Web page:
Mister Rogers’ Neighborhood is an American half-hour children’s television series that was created and hosted by namesake Fred Rogers. The series originated in 1963 as Mister Rogers on CBC Television, and was later re-branded in 1966 as Mister Rogers’ Neighborhood on the regional Eastern Educational Network (EEN, a forerunner of today’s American Public Television), followed by its U.S. network debut on February 19, 1968, and it aired on NET and its successor, PBS, until August 31, 2001.
The series is aimed primarily at preschool ages 2 to 5, but has been stated by PBS as “appropriate for all ages”. Mister Rogers’ Neighborhood was produced by Pittsburgh, Pennsylvania, public broadcaster WQED and Rogers’ non-profit production company Family Communications, Inc.; previously known as Small World Enterprises prior to 1971, the company was renamed The Fred Rogers Company after Rogers’s death. In May 1997, the series surpassed Captain Kangaroo as the longest-running children’s television series, a record the series held until July 2002, when Sesame Street beat Mister Rogers’ record.
1. Popular for decades.
He was a very powerful influence on TV for kids everywhere.
2. He started off working for the big times!
When he graduated from college, he went to work for NBC in NYC as an assistant producer. However, once he learned that his hometown of Pittsburgh was starting a public television station. So, he gave up his career to go home to do the show and never looked back.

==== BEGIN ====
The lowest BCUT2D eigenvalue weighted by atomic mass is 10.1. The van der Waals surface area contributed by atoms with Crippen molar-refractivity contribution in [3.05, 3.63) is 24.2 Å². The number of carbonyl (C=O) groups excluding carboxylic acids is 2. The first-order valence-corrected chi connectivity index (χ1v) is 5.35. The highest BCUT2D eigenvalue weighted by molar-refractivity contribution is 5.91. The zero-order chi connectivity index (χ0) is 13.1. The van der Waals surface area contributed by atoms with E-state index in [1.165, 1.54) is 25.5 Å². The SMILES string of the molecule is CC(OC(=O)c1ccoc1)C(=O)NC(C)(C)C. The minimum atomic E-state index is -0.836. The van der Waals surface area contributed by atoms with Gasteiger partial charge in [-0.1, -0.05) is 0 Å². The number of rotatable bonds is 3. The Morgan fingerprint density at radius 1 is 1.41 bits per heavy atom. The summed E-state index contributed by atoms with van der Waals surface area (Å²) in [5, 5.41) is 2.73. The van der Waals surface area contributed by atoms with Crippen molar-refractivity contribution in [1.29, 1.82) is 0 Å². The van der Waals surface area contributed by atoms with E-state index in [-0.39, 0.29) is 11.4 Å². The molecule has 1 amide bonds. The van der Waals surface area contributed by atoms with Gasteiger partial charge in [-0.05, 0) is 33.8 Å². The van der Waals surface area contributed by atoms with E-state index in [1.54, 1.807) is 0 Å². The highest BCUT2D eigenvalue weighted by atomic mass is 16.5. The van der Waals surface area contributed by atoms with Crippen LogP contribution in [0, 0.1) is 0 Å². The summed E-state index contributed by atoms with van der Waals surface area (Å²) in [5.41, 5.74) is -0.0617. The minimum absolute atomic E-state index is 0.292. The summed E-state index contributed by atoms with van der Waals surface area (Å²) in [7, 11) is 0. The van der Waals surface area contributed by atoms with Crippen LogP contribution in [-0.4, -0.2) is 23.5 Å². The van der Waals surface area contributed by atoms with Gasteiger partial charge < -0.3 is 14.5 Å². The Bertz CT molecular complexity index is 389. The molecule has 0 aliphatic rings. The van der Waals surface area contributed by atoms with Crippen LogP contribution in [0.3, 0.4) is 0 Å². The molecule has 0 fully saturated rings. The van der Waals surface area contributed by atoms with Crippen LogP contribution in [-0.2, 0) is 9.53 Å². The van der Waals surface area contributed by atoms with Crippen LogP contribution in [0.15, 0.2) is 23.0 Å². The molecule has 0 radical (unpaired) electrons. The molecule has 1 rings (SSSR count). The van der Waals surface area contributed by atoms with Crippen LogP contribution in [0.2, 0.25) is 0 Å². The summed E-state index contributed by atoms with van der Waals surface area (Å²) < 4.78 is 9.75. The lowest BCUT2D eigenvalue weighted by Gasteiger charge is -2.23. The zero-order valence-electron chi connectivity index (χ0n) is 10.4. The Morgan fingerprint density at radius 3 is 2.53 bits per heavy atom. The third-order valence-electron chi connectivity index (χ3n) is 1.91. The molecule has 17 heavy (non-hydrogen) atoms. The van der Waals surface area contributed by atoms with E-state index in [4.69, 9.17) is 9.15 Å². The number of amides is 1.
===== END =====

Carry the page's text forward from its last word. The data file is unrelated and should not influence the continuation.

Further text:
3. He spoke slowly for a good reason.
He discovered that if he used 124 words per minute that it was the correct pace for kids ages 3-5.
4. George Romero got his first job on the show.
Now famous for zombie filmmaking, George got his first paying gig on Mr. Rodgers’ Neighborhood shooting segments.
5. Michael Keaton also had his first job on this show.
He started at $2/hr and ended up making $2.25/hr and even appeared in some segments.
6. This wasn’t his first show.
In his earlier years, he produced and puppeteered ‘The Children’s Corner’ which was hosted by Josie Carey.
7. He used these shoes for a reason.
He also used them on ‘The Children’s Corner’ and he found them to be quieter when he moved around the set so he continued using them on ‘Mr. Rodgers’ Neighborhood’.
8. McFeely was his middle name.
He used his middle name as the mailman’s last name and years later, he regretted making it a part of the show.
9. He was quite the radical.
Even though the show had a childlike quality, it did deal with social change.
10. He used his puppets to convince the producer to do an episode about divorce.
He called up the host as the voice of Daniel Striped Tiger to convince her to do the episode.
11. The VCR was almost illegal until he saved it.
He once testified in the Universal Studios v. Song Corp. Of America where he sided with the VCR. Without his testimony, it would have been illegal to tape all shows.